During the discussion on December 15, some MPs demanded that a special session of Parliament be convened to discuss the entire gamut of the crisis that faces Indian agriculture. That’s not a bad idea, since it will serve two purposes: One, it will ensure the presence of a majority of the members in the House; and two, it will reflect the sense of the House in acknowledging that our farming sector needs urgent attention. Who knows, such a special session could even trigger the process of sweeping reforms in the agrarian sector. The point is whether the major political parties will persist with this demand and find time for this issue in the midst of their other occupations like debating the Lokpal Bill, foreign direct investment in multi-brand retail and pension funds, and such other ‘major’ concerns.
The agriculture sector is full of paradoxes that should seriously worry our policy-makers. Only three years ago, India was ranked second in the world in the production of wheat and paddy, yet 48 per cent of the farming households are today steeped in debts; farmers toil to produce a record output of nearly 600 million tonnes of food and vegetables every year, yet 90 per cent of them live below the poverty line. While millions in the country go improperly fed – according to the International Food Policy Research Institute’s Global Hunger Index, India is among the world’s 29 nations with the highest level of hunger and malnourished children – more than eight lakh tonnes of wheat and rice rotted in the many godowns owned by the Food Corporation of India between 1997 and 2007. More current figures, some of them unofficial, point to a similar despairing situation. And, while the contribution of agriculture to the country’s Gross Domestic Product is at around 17 per cent – far lower than more than the 50 per cent during the first Five Year Plan but still significant – more than 1,70,000 farmers committed suicide in 2009 alone because they could not find a way out of the huge debts they were immersed in.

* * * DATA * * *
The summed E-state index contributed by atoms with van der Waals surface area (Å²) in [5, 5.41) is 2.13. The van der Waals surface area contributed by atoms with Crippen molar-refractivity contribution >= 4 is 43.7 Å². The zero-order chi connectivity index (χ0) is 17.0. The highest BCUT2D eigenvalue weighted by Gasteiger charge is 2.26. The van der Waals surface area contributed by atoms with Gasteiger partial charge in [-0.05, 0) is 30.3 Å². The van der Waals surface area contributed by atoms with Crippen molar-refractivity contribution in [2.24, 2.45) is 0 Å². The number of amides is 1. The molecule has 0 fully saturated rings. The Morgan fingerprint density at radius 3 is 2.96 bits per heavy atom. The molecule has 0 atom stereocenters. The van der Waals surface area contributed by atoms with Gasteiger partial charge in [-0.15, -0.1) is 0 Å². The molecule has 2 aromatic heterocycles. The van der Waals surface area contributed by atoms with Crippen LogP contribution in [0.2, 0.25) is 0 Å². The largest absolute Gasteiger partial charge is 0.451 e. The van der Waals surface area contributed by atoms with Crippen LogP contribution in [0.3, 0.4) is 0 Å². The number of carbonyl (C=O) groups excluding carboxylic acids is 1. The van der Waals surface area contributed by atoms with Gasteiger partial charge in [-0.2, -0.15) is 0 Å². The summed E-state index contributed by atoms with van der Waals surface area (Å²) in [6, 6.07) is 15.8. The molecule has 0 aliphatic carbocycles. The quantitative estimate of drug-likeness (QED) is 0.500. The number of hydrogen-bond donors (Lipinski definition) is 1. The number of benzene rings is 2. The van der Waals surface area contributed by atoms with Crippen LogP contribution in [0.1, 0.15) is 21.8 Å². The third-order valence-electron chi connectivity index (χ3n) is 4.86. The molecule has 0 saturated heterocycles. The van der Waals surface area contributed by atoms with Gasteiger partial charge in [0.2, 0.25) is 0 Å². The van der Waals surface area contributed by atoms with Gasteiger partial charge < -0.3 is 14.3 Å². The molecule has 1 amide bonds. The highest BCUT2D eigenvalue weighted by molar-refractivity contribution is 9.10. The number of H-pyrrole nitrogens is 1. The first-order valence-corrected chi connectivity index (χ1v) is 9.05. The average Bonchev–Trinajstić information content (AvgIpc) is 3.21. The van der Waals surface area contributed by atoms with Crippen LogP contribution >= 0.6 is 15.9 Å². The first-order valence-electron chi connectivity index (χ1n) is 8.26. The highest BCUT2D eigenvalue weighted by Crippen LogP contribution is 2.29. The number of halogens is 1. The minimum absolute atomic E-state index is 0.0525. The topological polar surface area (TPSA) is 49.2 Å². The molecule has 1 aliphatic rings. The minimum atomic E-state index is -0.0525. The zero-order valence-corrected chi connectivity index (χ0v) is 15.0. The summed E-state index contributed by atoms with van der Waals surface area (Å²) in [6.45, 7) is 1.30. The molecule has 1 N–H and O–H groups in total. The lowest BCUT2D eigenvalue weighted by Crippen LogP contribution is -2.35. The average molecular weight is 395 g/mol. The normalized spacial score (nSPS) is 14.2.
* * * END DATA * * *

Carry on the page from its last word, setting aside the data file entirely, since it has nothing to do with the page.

Parliament must go beyond merely taking note of these anomalies. Quick-fix solutions like announcing doles for families of the farmers who ended their lives or free electricity for farming activities are populist measures that do not address the deep-rooted malaise that the farming sector is reeling under. The overnight stay by high-profile politicians in the home of a destitute farmer is even more worthless – and is actually a demeaningly patronising attitude of the privileged towards a farmer who wants access to a dignified living.